Gregorian Church bears responsibility for disappearance of Karabakh’s Christian Albanians
Assimilation of the Caucasian Albanians in Karabakh was completed by Gregorian Church in the middle of 19th century
It is important to know Karabakh’s history to understand the reasons behind current geopolitical developments in the South Caucasus. For this purpose, I’ve decided to share the results of my research on Karabakh’s history from different sources. First of all, I would like to state that the Gregorian Church, also called Armenian Apostolic Church bears the responsibility for the disappearance of Karabakh’s Christian Albanians.
Aziz Alakbarli, Ph.D. in Philology, writes in his book “Armenian Surnames of Turkish Origin”: “The rulers of Karakoyunlu, Akkoyunlu and Safavid put a special emphasis on Christianity for political purposes. In their struggle against each other, the Muslim Jahangirs (sultans) tried to find allies among the Christian countries and also to benefit from their Christian population in this process. To this end, in 1441, the ruler of Karakoyunlu, Jihanshah, allowed the Armenian Apostolic Catholicosate to move from Sis city of Cilicia (Kozan district of Adana, Turkey) to a Christian temple near Yerevan.”
After the Gregorian Church moved from Cilicia to Echmiadzin (historical Uchkilse), which is 20 km south of Yerevan, there was increasing pressure on Caucasian Albanian churches in Western Azerbaijan and Karabakh. Eventually, Albanian Catholicos residing in Ganjasar Monastery (Kelbajar province of Azerbaijan) fell under the influence of the Gregorian Church. After Tsarist Russia occupied the Karabakh Khanate, Alban (Agvan) Catholicosate was abolished with the decree of Nicholas I dated on March 11, 1836, due to the insistence of the heads of the Gregorian Church.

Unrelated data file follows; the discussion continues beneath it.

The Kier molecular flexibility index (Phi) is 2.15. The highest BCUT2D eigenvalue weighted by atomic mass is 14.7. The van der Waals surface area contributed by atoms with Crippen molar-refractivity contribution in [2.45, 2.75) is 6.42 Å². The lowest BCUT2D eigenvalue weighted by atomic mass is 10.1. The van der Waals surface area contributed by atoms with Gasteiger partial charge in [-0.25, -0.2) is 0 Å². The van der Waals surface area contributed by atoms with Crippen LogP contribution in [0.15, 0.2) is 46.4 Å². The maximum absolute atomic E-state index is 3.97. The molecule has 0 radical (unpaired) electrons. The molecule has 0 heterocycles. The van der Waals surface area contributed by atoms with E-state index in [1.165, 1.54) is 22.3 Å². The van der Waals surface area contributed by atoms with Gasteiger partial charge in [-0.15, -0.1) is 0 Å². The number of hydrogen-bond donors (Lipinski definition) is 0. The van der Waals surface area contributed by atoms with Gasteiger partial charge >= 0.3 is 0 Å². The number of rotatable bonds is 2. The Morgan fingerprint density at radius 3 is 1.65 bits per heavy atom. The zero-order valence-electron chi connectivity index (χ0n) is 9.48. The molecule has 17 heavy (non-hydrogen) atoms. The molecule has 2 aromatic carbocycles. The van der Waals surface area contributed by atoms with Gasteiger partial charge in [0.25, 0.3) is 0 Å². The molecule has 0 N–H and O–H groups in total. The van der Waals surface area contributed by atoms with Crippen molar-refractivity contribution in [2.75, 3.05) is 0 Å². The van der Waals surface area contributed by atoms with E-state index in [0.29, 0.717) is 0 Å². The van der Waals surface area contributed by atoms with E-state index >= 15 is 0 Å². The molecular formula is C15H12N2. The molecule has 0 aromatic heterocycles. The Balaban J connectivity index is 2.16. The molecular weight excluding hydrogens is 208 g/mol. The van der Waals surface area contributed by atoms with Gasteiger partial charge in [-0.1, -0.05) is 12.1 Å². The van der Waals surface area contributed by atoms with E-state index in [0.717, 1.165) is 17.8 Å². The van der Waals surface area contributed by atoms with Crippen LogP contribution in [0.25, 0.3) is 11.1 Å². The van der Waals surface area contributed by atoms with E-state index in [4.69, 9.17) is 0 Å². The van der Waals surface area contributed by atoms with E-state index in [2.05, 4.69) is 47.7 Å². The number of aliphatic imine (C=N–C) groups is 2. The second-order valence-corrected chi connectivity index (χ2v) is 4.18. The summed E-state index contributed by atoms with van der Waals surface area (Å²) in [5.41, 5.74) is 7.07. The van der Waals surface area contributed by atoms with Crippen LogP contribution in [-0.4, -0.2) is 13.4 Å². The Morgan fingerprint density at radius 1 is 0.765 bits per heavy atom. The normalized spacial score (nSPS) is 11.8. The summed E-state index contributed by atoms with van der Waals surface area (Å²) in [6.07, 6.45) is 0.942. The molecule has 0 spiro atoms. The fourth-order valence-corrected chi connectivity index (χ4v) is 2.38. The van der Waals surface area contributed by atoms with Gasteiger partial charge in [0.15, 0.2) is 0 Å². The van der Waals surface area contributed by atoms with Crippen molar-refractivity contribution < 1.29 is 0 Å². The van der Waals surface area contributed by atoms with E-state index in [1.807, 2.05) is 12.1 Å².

As a result, the Caucasian Albanian Apostolic Church was taken under the control of the Echmiadzin Gregorian Church. As of this date, the Gregorian Church started appointing Armenian priests to work in Caucasian Albanian churches in Azerbaijan, and thus the process of appropriation and Armenianization of Albanian churches by the Gregorian Church started.
Tsarist Russia found the Gregorian Church as a reliable ally in implementing colonial policies in the South Caucasus. The regime used the Armenians and Gregorian Church to pursue geopolitical interests in the region. For this purpose, with the Treaty of Turkmenchay signed between Qajar Iran and Russia in 1828, and the Treaty of Edirne signed between the Ottoman and Russia in 1829, tens of thousands of Armenian families were moved from Iran and from Eastern Anatolia to Karabakh and Western Azerbaijan.
For example, in his article titled “A New Threat to Russian Policies in the South Caucasus”, Nikolay Shavrov writes: “Within two years after the end of the 1826-1828 war, 40 thousand Iranian Armenians and 84 thousand Ottoman Armenians were sent to the South Caucasus from 1828 to 1830. We settled them in the most fertile state lands of Ganja and Yerevan provinces, where the Armenian population is less.
We also placed them in the Borchali, Akhiska and Akhalkalaki districts of Tbilisi province. For their settlement, more than 200,000 dessiatin of state-owned land were allocated and private property land worth more than 2 million rubles was purchased from Muslims. These Armenians were settled in the mountainous part of Yelizavetpol province (Nagorno-Karabakh) and on Lake Goyce. Besides 124 thousand Armenians who were officially settled, in general, the number of Armenian migrants was more than 200 thousand if we consider hundreds of unofficial migrants.”